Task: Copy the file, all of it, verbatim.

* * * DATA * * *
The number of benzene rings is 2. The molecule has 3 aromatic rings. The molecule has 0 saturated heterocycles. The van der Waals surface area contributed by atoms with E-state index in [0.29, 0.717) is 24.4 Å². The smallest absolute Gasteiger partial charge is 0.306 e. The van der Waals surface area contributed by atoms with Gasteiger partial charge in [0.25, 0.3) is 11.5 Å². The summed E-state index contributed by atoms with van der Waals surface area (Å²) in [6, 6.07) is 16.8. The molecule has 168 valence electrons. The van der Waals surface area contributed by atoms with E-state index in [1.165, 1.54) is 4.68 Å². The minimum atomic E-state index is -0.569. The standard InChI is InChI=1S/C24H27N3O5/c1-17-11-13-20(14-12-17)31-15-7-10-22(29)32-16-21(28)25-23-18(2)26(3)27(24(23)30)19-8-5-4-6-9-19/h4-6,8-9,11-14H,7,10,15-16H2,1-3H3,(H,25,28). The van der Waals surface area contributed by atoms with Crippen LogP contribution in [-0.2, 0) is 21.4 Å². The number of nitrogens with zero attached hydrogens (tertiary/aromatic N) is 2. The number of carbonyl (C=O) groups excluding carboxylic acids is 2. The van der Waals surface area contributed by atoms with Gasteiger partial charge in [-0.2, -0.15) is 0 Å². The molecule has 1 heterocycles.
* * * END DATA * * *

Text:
The number of benzene rings is 2. The molecule has 3 aromatic rings. The molecule has 0 saturated heterocycles. The van der Waals surface area contributed by atoms with E-state index in [0.29, 0.717) is 24.4 Å². The smallest absolute Gasteiger partial charge is 0.306 e. The van der Waals surface area contributed by atoms with Gasteiger partial charge in [0.25, 0.3) is 11.5 Å². The summed E-state index contributed by atoms with van der Waals surface area (Å²) in [6, 6.07) is 16.8. The molecule has 168 valence electrons. The van der Waals surface area contributed by atoms with E-state index in [1.165, 1.54) is 4.68 Å². The minimum atomic E-state index is -0.569. The standard InChI is InChI=1S/C24H27N3O5/c1-17-11-13-20(14-12-17)31-15-7-10-22(29)32-16-21(28)25-23-18(2)26(3)27(24(23)30)19-8-5-4-6-9-19/h4-6,8-9,11-14H,7,10,15-16H2,1-3H3,(H,25,28). The van der Waals surface area contributed by atoms with Crippen LogP contribution in [-0.2, 0) is 21.4 Å². The number of nitrogens with zero attached hydrogens (tertiary/aromatic N) is 2. The number of carbonyl (C=O) groups excluding carboxylic acids is 2. The van der Waals surface area contributed by atoms with Gasteiger partial charge in [-0.2, -0.15) is 0 Å². The molecule has 1 heterocycles.